Nuno Mendes knows what he’s doing. He worked for elBulli when it was the hottest kitchen in the world, combining art and science to change the way we think about modern cooking. He opened a gastro-pub in Hoxton just when it was dawning on regular joes like you and I that pub food could be more than six pints in a Toby Carvery.
By the time Mendes opened the wonderful Viajante in the Bethnal Green Town Hall, he was already established as one of the top chefs in the country. Next came a stint at Chiltern Firehouse, where he helped create a world-renowned ‘it’ restaurant famed for its crab doughnuts and beloved of the Daily Mail’s sidebar of shame.
Earlier this year, reading the prevailing winds of the restaurant zeitgeist, he opened Lisboeta in Fitzrovia, a paean to his home country of Portugal, which manages to effortlessly lay the template for what high-end casual dining should look like.
Located on Fitzrovia’s Charlotte Street, ground zero for hot new London openings, it’s surprisingly big, the slim row of tables on the ground floor belying the long, bustling dining room upstairs, whose exposed brickwork is offset with copious greenery and decorated with artwork celebrating all things Lisbon.
I was meeting my father there on a Wednesday afternoon seven months after it opened and it was buzzy enough that you couldn’t hear the people at the next table, which was just as well because a terrible quirk of fate meant I was seated next to my boss – I wouldn’t wish my father’s conversation on anyone, least of all the person responsible for signing off my pay cheques. Thankfully there’s an infectiously laissez-faire atmosphere at Lisboeta, and this potential social hand grenade failed to detonate.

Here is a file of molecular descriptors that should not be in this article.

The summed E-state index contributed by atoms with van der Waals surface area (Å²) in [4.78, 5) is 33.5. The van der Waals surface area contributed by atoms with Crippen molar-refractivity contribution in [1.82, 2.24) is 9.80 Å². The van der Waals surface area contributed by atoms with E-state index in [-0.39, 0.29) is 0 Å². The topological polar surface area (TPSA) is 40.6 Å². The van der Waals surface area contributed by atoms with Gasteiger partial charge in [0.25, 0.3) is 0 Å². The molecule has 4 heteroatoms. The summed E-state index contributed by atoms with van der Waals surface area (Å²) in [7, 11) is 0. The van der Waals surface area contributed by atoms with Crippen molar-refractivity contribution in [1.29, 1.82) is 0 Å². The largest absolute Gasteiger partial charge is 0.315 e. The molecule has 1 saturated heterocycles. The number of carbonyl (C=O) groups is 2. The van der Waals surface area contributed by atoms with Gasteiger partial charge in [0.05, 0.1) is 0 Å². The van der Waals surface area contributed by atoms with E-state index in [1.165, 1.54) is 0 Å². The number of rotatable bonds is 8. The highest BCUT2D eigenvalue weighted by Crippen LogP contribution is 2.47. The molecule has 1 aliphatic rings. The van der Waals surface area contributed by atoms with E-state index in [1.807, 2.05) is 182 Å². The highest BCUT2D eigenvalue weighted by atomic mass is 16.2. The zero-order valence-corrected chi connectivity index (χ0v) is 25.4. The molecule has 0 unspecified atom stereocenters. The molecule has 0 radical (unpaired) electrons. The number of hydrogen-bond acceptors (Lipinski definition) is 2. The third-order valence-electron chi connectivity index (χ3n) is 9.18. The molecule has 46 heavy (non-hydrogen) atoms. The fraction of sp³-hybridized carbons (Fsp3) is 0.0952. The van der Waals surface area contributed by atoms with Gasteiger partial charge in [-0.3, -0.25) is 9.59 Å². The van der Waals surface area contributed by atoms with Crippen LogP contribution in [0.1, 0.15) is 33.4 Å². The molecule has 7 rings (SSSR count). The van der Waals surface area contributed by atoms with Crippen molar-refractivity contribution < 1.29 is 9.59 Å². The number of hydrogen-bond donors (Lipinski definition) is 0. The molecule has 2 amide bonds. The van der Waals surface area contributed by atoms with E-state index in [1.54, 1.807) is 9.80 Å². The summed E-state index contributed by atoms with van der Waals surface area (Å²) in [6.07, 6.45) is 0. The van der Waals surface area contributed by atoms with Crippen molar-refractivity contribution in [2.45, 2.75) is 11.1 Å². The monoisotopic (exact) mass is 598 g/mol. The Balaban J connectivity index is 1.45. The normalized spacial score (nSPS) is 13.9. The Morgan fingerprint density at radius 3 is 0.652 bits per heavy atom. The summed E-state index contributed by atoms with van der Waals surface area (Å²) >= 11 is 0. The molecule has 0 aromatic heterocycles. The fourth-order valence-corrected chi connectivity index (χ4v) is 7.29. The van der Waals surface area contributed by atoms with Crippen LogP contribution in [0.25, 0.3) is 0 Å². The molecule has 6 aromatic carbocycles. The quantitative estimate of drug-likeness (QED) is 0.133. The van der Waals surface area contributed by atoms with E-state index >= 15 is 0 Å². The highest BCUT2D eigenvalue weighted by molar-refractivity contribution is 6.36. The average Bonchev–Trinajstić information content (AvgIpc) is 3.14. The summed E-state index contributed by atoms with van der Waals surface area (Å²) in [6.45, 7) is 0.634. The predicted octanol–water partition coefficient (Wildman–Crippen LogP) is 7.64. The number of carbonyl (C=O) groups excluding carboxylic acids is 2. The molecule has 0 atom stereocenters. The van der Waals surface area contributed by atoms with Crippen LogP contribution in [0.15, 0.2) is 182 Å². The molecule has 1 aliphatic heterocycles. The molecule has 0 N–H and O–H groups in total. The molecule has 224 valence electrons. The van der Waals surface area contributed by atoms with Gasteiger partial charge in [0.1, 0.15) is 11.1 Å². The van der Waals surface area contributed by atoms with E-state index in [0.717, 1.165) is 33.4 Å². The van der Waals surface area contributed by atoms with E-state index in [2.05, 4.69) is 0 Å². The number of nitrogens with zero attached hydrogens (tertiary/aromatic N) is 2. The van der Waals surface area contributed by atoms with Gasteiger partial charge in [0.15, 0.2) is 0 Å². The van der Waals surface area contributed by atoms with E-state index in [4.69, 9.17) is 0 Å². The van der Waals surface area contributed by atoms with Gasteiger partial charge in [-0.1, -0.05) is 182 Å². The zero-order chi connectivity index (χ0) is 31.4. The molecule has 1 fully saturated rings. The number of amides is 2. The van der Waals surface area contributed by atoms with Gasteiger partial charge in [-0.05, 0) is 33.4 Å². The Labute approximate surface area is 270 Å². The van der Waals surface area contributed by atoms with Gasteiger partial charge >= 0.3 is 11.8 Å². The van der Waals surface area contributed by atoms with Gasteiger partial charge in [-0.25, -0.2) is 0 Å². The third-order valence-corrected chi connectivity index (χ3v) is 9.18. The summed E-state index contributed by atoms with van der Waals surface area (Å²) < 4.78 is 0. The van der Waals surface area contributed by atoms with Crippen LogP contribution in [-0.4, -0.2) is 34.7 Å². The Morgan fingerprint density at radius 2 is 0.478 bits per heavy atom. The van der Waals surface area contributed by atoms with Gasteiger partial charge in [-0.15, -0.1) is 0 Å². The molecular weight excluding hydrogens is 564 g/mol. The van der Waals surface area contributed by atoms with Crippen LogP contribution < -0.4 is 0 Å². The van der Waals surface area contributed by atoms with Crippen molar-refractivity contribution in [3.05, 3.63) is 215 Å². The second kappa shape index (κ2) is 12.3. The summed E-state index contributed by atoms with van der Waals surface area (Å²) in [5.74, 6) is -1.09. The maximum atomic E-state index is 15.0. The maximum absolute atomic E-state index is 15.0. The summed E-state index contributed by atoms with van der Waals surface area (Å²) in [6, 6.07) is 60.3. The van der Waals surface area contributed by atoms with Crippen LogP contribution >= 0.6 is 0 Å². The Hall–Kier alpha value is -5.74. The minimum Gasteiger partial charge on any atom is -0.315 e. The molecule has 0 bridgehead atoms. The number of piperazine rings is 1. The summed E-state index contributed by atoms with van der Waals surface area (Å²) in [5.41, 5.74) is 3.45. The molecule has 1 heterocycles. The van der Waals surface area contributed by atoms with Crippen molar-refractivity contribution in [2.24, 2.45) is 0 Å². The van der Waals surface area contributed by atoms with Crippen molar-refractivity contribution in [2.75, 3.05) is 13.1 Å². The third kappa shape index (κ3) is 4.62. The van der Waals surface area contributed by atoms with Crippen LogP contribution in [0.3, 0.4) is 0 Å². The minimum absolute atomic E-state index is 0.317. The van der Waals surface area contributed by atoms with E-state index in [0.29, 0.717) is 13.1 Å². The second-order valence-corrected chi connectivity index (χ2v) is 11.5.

This atmosphere is also reflected in the cuisine, if not the prices. There’s a sharing concept, of course, so we started with a delicate little pile of confit cod hidden beneath a wild tangle of crispy potato, and two Mr Kipling-sized pork pies housing subtly Goan-spiced, slow-cooked pork, and draped with a translucent sliver of jamon that was so deliciously fatty as to be virtually liquid. The former was great but it’s the latter that still invades the quiet moments of my life a week later.
Then came an extremely decadent mushroom açorda, a dish made by Mendes as a kind of garlicky bread paste, with meaty chunks of mushroom lurking amid bubbles of olive oil, and I wished we had kept some of the less thinly-sliced bread from earlier to scoop it up with (although that would probably be deemed an unforgivable culinary sin in Lisbon).
After that we shared a thick red prawn and seafood rice dish called arroz de marisco, delivered in a utilitarian metal pan and served with the decapitated heads of the prawns now submerged within. The heads are there so you can squeeze in the precious green brain juice, which adds a potent tang of the ocean to this beguiling stew. The heads also bring a welcome bit of theatre, although beware pointing them in the wrong direction, lest you get a lap-full of ganglia.
I was ready to call it quits after that but the waiter insisted we try the abade de priscos, an egg yolk and pork fat custard served in a shallow pool of deep red port caramel – and my goodness it’s worth extending your meal for. The rich, unmistakably animal taste turns an otherwise simple affair into something you’ll be booking a repeat visit to try again.
This is a fabulous restaurant, able to equally wow a 40-year-old food writer and his 70-year-old father. Lisbon is one of the great food cities but there can’t be many chefs crafting its cuisine with such fluency and care as Lisboeta. Nuno Mendes knows what he’s doing.
• To book go to lisboeta.co.uk